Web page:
8 Common Behaviours Associated With Anxiety

  1. Avoidance behaviour. One of the most common behavioral responses to anxiety is avoidance. This means that people will deliberately avoid situations or places that make them feel anxious. For example, someone with social anxiety might decline party invitations, while someone with agoraphobia might avoid crowded places.
  2. Restlessness. People with anxiety often find it hard to sit still. They may pace around a room, fidget, or appear generally uneasy.
  3. Compulsive behaviours. In an attempt to manage their anxiety, some people might engage in repetitive or compulsive behaviours, such as constant hand washing or checking things multiple times. While these actions might provide temporary relief, they often become a cycle that can intensify anxiety in the long run.
  4. Withdrawal from social activities. Engaging with others can become challenging for those dealing with anxiety. This can lead to self-imposed isolation, where individuals withdraw from social gatherings, activities they once enjoyed, or even everyday situations like work or school.
  5. Irritability. People with anxiety are often on edge, leading to a decreased tolerance for frustrations. This can make them more irritable or quick to anger, even in situations that might seem minor to others.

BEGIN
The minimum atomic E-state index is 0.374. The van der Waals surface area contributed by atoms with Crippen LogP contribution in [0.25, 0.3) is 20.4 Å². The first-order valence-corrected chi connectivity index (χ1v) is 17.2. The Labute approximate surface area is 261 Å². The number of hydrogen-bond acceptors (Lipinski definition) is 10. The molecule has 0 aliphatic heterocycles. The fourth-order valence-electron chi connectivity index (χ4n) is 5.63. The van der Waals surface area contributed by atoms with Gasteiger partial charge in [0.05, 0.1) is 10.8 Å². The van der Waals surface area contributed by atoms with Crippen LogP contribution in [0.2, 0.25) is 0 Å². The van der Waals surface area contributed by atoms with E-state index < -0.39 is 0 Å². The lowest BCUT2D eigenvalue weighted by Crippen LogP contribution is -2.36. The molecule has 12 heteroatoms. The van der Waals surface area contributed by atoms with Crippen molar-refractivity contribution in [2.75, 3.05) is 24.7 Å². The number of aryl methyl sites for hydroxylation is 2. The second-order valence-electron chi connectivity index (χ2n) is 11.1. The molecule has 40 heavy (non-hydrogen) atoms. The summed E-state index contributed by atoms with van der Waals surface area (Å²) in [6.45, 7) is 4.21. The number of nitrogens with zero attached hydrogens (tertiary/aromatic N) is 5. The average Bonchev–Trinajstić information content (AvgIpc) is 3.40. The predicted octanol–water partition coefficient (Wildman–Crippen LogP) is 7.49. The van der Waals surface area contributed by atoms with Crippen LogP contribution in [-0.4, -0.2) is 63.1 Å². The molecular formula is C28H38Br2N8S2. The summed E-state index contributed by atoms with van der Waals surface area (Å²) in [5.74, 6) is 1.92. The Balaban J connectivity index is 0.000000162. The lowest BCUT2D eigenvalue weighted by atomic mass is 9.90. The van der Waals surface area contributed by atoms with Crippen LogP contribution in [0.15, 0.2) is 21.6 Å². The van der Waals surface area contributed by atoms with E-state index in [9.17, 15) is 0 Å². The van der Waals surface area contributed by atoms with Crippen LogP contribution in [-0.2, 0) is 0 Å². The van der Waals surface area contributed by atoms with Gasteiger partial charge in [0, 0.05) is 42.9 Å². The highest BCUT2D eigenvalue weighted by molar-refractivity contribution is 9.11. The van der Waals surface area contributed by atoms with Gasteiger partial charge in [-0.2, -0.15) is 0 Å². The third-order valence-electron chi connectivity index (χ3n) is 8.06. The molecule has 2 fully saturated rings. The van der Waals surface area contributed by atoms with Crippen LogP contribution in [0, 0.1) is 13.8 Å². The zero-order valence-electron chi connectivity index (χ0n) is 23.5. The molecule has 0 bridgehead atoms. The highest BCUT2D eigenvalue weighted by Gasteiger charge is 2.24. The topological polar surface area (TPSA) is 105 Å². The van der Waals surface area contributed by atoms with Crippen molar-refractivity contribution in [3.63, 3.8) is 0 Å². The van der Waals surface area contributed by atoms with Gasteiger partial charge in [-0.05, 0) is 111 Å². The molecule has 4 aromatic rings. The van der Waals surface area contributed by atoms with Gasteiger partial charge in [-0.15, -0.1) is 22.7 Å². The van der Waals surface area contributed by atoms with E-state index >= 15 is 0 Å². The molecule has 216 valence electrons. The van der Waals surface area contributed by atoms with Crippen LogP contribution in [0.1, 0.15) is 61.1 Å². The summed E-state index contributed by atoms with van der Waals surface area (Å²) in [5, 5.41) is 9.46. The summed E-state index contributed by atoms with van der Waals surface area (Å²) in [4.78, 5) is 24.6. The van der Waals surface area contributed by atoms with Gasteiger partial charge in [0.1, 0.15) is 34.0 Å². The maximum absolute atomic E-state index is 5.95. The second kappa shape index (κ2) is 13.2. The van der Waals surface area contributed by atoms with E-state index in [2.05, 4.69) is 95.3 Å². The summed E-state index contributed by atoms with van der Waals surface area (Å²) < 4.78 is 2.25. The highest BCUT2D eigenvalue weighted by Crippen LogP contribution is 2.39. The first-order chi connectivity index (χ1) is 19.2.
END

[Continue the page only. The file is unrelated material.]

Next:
6. Increased dependence on safety behaviours. These are actions that a person believes reduce their anxiety, but they might not necessarily be helpful. For example, always having someone accompany them to places.
  7. Difficulty making decisions. The fear of making the "wrong" choice can paralyze someone with anxiety. They might agonize over decisions, big or small, fearing negative outcomes or judgments.
  8. Sleep disturbances. Anxiety can severely disrupt sleep patterns. This might manifest as insomnia, frequent waking throughout the night, or nightmares. A consistent lack of restorative sleep can further exacerbate anxiety symptoms.

In essence, the behavioural effects of anxiety are profound and can significantly impact a person's quality of life, relationships, and daily functioning. Recognising these behaviours is the first step towards seeking appropriate interventions and coping strategies.

How Anxiety Affects Us Cognitively

Anxiety doesn't just affect our behaviours. It can also have a profound impact on our thoughts, perception, and decision-making. Here are 10 of the most common ways anxiety affects us cognitively.

  1. Rumination. This is the tendency to dwell on negative thoughts and stories. People with anxiety may find themselves repeatedly thinking about the same things, even when there's no need to. This can be very draining. Research suggests that rumination is a root cause of both anxiety and depression symptoms, which is why the first step of our self-guided Mental Wellbeing Toolkit is designed to address this.
  2. Difficulty concentrating. Anxiety can make it hard to focus on tasks or conversations. This is because the mind is constantly racing with thoughts and worries.
  3. Catastrophic thinking. This is the tendency to jump to the worst possible conclusion. People with anxiety may often see danger where there is none. For example, they might worry that a simple headache is a sign of a serious illness.
  4. Memory issues. Anxiety can affect memory retention and recall. This is because the brain is so focused on worry that it doesn't have the capacity to store new information.